Israel has not been the only country to benefit from its advanced agriculture. From the jungles of South America to the deserts of Africa, Israel has shared its experience and expertise in farming, water management, climate change mitigation and more.
With the adoption of the 2030 Agenda for Sustainable Development, the global community has set out to end hunger and eradicate poverty in all its forms and dimensions. Agricultural development, food security and nutrition lie at the heart of this ambitious quest. Yet, as we sit here, 842 million people, one out of every eight people around the globe, don’t know where their next meal will come from.
Climate change, drought, and desertification are among the formidable challenges to the productivity of our farms and the maintenance of our food sources. It is particularly important to improve the productivity levels and the adaptability and resilience of smallholder farmers because smallholder farmers are responsible for most of the global agricultural production.
Yet, most smallholder farmers never increase their agricultural output beyond subsistence level. This is largely due to the fact that smallholder farmers typically lack access to credit and receive little technical support. They must instead rely on traditional labor-intensive, low productivity agricultural methods to produce food. Add to this a lack of access to training and education, and most smallholder farmer simply lack the knowledge and techniques needed to maximize their yields and raise incomes.
The development of sustainable agricultural food systems and the empowerment of smallholder farmers are a few of the crucial steps we must take towards ending hunger and ensuring food and nutritional security.
Israel is no stranger to this struggle. During its early years, the primary challenge Israel faced was the development of a strong and sustainable agricultural infrastructure. Over the last 6 decades, Israel has transformed its food system from a small-scale, subsistence agriculture system characterized by food insecurity and scarcity, into a global powerhouse of agriculture technology and innovation. Israel knows very well how to maximise its agricultural productivity in a sustainable manner.
Over the past 25 years, Israel’s agricultural output has increased sevenfold with very little increase in water consumption, despite its dry climate and arid lands. In fact, Israel now grows more than 40% of the country’s vegetables and field crops in the desert.
Israel has not been the only country to benefit from its advanced agricultural infrastructure. From the jungles of South America to the deserts of Africa, Israel has shared its experience and expertise in farming, water management and desalination, climate change mitigation and more.
MASHAV – Israel’s Agency for International Development Cooperation – has sent scientists, engineers, and teachers all over the world to impart their knowhow. Much of this knowledge-sharing has been done with the use of a ‘Train the Trainers’ capacity building approach, helping local participants to become agents of change in their own countries. One example is the agribusiness training program, which starts from childhood and runs through to adulthood, with a special focus on developing support systems for women entrepreneurs.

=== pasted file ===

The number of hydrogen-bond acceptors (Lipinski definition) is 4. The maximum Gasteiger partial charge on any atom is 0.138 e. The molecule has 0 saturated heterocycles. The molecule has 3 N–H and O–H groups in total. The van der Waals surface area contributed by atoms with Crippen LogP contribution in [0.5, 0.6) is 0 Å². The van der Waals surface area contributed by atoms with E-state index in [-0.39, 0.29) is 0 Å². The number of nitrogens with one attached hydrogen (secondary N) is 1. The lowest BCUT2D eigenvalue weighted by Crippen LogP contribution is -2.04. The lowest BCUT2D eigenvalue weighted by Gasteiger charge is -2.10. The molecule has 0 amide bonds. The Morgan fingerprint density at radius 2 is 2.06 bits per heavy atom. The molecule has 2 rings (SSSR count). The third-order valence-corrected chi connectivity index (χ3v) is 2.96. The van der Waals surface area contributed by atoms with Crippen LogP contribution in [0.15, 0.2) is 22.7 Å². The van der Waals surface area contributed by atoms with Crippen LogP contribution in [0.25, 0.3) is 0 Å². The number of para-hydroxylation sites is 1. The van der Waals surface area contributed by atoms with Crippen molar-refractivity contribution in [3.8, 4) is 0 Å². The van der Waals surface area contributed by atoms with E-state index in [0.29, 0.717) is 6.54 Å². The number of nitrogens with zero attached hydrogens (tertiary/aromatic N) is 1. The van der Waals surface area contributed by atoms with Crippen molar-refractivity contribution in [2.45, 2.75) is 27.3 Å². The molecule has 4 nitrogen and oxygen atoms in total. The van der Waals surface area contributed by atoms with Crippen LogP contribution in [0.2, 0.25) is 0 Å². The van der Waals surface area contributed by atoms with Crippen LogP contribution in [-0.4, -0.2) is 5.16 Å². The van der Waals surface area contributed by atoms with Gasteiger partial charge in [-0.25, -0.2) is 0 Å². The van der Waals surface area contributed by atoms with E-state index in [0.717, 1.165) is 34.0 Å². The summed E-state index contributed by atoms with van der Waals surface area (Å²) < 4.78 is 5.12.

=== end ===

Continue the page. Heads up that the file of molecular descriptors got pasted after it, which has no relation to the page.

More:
The focus on the young is key because the earlier and more widespread the exposure to innovation and capacity building, the more likely people are to develop the key competencies – creativity, initiative, inventiveness and strategic thinking – necessary to adapt and thrive in our changing world.
I have seen with my own eyes the benefits such programs can yield. From 2007 to 2012, I had the honor and privilege to serve as Israel’s Ambassador to the Republic of Ecuador; a beautiful country with hardworking people, famous for its exotic fruits and vegetables. During my five years in Quito, I helped to facilitate the cross-fertilization of Israeli innovation with Ecuadorian cultivation. Israeli desalination technology is changing the landscape of the country by generating fresh water to be channeled to the arid regions of the country.
Local farmers on the coast of Ecuador have adapted a new variety of banana, developed in Kibbutz Rosh Hanikra in northern Israel. This modified banana is free of Sigatoka, a disease which damages crop production, and the banana’s optimized size allows for increased crop yields. These remarkable achievements are being replicated in countries across Latin America, Africa and Asia.
Our resolve to overcome poverty and hunger must be met by a joint effort. Only a robust and resolute response can prevent a future of famine and scarcity. We must seek enhanced coordination and effective cooperation between all stakeholders in order to ensure that no child remains hungry and that no mother has to struggle to feed her family.
We look forward to the promise of a future in which every person has reliable access to safe and nutritious food, each country has a sustainable means of agriculture, and in which the plight of hunger is a distant memory.